Brazil’s Jair Bolsonaro has become an ally of the Trump administration, and has been reaching out to form associations with other nationalistic government leaders. As the head of South America’s largest country, particularly one with significant resources which has recently been at odds with the United States, some attention should be paid to him.
A recent prison uprising led to dozens of prisoners being killed, mostly with sharpened toothbrushes and by asphyxiation as they were smothered with pillows. CNN reported 55 dead, as rival gangs clashed behind prison walls in northern Brazil. This is expected to increase Bolsonaro’s political leverage, as his primary appeal has been his tough-on-crime stance.
His additional leverage is likely to be needed as his son faces corruption charges. Jair’s oldest son Flavio is also a politician, a prominent Senator, and he is being investigated for embezzlement, money laundering, and racketeering. The Rio Times reports that he is in the midst of a high-profile legal battle to have his tax records kept from investigators.
The Times is also reporting that the National Museum of Rio, whose fire last year has been traced to a faulty air conditioner, has had a budget cut for its reconstruction. Just over 1/5 of the original allocation has been removed, which, as the National Museum is a source of pride for the country, is expected to have negative political repercussions from Brazil’s nationalists.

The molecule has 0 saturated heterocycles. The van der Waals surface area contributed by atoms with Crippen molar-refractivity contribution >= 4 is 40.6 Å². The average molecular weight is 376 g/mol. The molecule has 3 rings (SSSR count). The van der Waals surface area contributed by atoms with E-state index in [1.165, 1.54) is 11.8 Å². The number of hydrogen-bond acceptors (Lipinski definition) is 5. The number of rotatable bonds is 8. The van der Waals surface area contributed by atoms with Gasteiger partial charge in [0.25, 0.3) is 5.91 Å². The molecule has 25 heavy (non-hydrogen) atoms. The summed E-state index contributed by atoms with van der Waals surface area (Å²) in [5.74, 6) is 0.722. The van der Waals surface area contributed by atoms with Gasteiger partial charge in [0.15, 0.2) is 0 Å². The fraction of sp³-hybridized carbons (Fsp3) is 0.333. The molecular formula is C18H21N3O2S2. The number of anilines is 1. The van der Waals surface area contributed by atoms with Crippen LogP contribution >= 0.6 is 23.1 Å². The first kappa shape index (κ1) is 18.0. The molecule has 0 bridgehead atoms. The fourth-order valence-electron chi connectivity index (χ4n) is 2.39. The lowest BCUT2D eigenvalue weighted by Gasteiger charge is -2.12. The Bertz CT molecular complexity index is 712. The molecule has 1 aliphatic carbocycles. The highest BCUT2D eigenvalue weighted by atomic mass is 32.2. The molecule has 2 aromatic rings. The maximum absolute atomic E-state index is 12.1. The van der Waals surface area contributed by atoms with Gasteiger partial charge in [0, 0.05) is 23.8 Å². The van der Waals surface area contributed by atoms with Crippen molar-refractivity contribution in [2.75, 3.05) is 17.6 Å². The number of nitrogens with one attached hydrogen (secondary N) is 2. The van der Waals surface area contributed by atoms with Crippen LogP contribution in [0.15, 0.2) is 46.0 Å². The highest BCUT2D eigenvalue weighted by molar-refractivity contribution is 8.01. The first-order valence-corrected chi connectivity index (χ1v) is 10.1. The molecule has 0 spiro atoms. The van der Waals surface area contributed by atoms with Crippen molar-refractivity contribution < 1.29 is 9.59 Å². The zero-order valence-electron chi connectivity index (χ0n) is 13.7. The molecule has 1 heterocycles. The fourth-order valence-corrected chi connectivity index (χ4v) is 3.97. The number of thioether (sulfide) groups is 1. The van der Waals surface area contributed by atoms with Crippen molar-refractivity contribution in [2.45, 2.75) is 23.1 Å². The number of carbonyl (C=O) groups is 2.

Another setback for Bolsonaro is the vote in Israel to dissolve the Knesset, as reported in the Jerusalem Post. Jair has advanced his position on the international stage by forging ties with Netanyahu. Potentially losing one of his strongest new allies is less than ideal for Bolsonaro, who would prefer to have a variety of options beyond the entrenched political presence of Russia in the Brazilian foreign policy.